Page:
LISBON, Portugal — Although some creep occurred in vitamin-E diffused polyethylene liners used for total hip arthroplasty in patients with osteoarthritis during the first 6 to 12 months after implantation, results of a radiostereometric analysis presented here showed the liners were associated with no less head penetration at 5-year follow-up than highly crosslinked polyethylene liners.
Kristian Kjaergaard, PhD , presented the study, which won the Best Paper-Orthopaedic Silver Award at the EFORT Annual Congress. He said acetabular cup liners are an area of interest because aseptic loosening of THAs is associated with increased wear of polyethylene liners and it is thought that liner wear may be reduced with the use of vitamin-E diffused liners, which are oxidatively stabilized.
Kjaergaard and his colleagues stratified THA results after 5 years by type of liner and metal femoral head size for 94 patients aged 40 to 70 years who underwent THA. The patients were randomized into four groups. There was one group each for each of the two types of polyethylene liner used and one each for patients who had a 32-mm or 36-mm diameter femoral head implanted.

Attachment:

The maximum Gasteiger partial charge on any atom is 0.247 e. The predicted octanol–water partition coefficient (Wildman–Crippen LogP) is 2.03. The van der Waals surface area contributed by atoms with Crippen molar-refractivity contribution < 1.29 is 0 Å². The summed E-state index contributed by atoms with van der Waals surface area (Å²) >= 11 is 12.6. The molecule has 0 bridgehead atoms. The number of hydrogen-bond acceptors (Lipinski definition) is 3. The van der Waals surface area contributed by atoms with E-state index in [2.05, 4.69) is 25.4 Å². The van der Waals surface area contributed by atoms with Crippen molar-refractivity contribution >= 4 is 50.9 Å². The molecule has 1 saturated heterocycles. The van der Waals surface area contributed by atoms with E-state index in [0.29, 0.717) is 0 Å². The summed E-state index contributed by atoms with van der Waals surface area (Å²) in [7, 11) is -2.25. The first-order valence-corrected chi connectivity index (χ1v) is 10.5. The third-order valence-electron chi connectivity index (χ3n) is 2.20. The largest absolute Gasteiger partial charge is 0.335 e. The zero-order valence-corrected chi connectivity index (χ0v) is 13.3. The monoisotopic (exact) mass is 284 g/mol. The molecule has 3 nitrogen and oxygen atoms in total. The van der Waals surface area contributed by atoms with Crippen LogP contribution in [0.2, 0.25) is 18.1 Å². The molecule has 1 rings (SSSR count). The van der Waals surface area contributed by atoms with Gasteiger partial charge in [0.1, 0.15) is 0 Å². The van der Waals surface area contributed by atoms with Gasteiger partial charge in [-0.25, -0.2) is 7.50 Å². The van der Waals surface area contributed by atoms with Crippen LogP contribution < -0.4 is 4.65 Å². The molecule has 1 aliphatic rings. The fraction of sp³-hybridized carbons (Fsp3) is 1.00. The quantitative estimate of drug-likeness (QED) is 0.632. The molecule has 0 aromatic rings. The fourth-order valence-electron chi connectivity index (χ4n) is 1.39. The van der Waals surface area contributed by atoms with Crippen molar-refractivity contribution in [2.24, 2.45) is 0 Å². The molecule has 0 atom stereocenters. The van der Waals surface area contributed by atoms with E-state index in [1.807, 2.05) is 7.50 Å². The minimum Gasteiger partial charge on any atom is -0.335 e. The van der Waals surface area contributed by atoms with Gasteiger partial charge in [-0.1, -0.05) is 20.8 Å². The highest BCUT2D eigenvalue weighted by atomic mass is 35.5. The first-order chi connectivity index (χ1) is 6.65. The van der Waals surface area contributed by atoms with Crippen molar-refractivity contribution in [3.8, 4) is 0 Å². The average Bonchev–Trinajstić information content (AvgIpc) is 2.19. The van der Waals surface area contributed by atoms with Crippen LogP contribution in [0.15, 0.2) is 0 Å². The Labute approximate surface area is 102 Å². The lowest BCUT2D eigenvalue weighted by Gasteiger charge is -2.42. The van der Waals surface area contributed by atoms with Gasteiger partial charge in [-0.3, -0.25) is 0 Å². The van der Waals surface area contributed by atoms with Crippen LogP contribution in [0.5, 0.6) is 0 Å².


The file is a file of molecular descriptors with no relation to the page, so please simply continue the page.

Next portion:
“The conclusion to this is that there is no difference between vitamin E-diffused polyethylene liners and crosslinked polyethylene liners, or between 32- or 36-mm heads in this 5-year follow-up period,” Kjaergaard said.
The investigators also did not see any significant difference between the groups at 2 years, according to Kjaersgaard, who noted the four groups had similar characteristics at baseline.
“We have creep here in the first 6 to 12 months and then continued wear after that,” he said.
Results showed that for the secondary study outcome of cup migration, there was also no difference seen between the groups at 5 years.
According to the abstract, none of the patients included in the study underwent revision THA during the time they participated in the trial. – by Susan M. Rapp
Kjaergaard K. Abstract 1059. Presented at: EFORT Annual Congress; June 5-7, 2019; Lisbon, Portugal.
Disclosures: The study was sponsored by Zimmer Biomet and Massachusetts General Hospital. Healio.com/Orthopaedics was unable to determine Kjaergaard’s relevant financial disclosures.